Friday, October 28, 2011

Understanding the fretboard



Anyone who has played guitar for any length of time comes to appreciate the power of movable shapes; the shapes your hands form when you move up and down the neck when playing power or barre chords.

Maybe you haven't formally expanded on what this truly means, or how powerful that little bit of information can be. So this post is designed to investigate this further and help you see the neck in a whole new way.

The Shapes of Things
The guitar, because of its tuning, lends itself perfectly to repeating shapes. If you take any finger pattern and move it up the neck, the notes change, but it won't change the type of chord or scale or arpeggio etc. (i.e.: Major, minor, etc).  So a CMaj chord, slid up one fret, becomes a C#Maj chord. If you move it again, it becomes a DMaj form. If you are playing an F diminished arpeggio and you move it, it is still a diminished arpeggio. It is now F# diminished... blah, blah, blah. You get it, right? Good.

Let's take a look at the chart at the top of this post. Click the image to download it as a pdf. At the top of the chart, I show the pentatonic minor scale form, neck-wide. It shows all five fingerings, ending back at the first fingering. In the second diagram, I want to focus on the first form, and is highlighted so you can see it clearly. On the bottom diagram, I use the first four notes of the scale and colour-code them. I have removed all the other notes of the scale for added clarity. Notice that no matter which root note you begin on, the shape is unchanged. You can continue on up the scale from that point and all the associated fingerings remain right where they should be.

Liar!! Liar!!
I hope you notice that the shape seems to change as you cross the B string. In truth, the shape doesn't change; it just gets adjusted for that pesky B string. If the guitar was tuned consistently across the 5th fret, then it wouldn't change at all. My previous entry was designed to help explain why that happens. Read over that if this aspect confuses you. The B string is one of the instrument's little hiccups. The sooner you understand how it affects you, the better.

So as you can see, if you know any pattern for any specific chord, scale, arpeggio etc, all you need to do is find the closest root and apply it. Try practicing this with a major scale form, then a minor, then try some altered stuff like the melodic minor; whatever your taste. Wander up and down the neck to hook into the next root pattern and riff your brains out.

Extra Credit Reading
Pick up the masterful Jon Finn's book,  "Advanced Modern Rock Guitar Improvisation".  He does a wonderful job explaining this concept in greater detail.

8 comments:

  1. Nice diagrams and explanation. Thanks.

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  2. This is quite an eye opener for me. I have memorized all of the patterns of the Major Scale and most of the Minor Pentatonic but this will really help when applied to these and other scales. I just need to get my guitar now and play around with it. thanks for this!

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  3. Jeremy, I am having trouble with this now that I have tried to apply to my guitar. The B string shift makes sense but sometimes the high E string is shifted as well and the pattern is broken. Also, when moving backwards down the scale the patterns don't always hold up. Does with work beyond the first 4 notes? Can you expand on it, another diagram with all the notes would be very helpful. thanks,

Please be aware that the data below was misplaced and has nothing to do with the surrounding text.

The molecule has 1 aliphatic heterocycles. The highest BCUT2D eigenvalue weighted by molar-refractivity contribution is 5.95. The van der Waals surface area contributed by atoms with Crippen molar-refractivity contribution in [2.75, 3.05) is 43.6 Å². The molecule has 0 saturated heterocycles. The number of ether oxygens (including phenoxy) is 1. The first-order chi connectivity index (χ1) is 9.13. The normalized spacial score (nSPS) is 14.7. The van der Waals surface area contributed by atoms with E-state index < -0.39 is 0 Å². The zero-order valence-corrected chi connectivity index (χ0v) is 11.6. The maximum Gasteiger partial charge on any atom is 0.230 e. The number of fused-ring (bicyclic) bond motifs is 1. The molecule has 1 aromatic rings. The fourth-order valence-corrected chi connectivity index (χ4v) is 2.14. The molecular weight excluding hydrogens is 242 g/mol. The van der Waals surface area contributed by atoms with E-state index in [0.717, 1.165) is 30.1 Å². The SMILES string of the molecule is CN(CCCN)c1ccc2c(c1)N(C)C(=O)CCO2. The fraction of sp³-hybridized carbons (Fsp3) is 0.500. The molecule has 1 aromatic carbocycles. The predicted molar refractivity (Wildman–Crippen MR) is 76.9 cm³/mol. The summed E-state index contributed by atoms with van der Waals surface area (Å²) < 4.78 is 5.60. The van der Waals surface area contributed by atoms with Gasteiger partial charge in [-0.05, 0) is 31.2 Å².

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  4. Hey Mark,

    You need to remember that these string are all tuned relatively to each other. So the patterns should hold up anywhere above the G string. Where it "breaks down" is crossing the G string to the B string. As you cross that threshold the pattern slides up one fret then carries on. Imagine it like a conveyor belt, the top two strings simply slide up one fret.

    It is straight math really. If every string is tuned at the fifth fret on the string above - then all shapes should work relative to one another. The B is tuned at the 4th fret... So this leads to the break. The it returns to the 5th again for the high E.

    Take another look at the diagram at the top and really think about it. Because it is relative, where it shifts is always in the same place... Going from the G to the B string.

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  5. I see what you are saying but in pattern #2 for example the notes on the e string are moves as well. I guess this is to accomodate the G root not on the same string.

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  6. You must be doing something wrong... The patterns are fixed - for any scale or sequence. If you look at my top diagram you see that all the coloured shapes are the same... EXCEPT the grey group - the ones that cross from the G string to the B string.

    I could do this with pattern 2 and the result would be the same - it has to be the same. It is straight math. If the intervals between the strings is constant (which it is - a 4th for all - except the G & B which are a 3rd), then all patterns must work on all 4th tunes sets of strings.

    I suspect you may have a wrong note in there or something.

    There is a fantastic book that lays this out in much more detail. It is Jon Finn's "Advanced modern Rock Guitar Improvisation". I would highly recommend you grab that as he fleshes out this concept in much greater detail.

    Hope this helped.

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  7. I purchased the book, working through it now. thanks.

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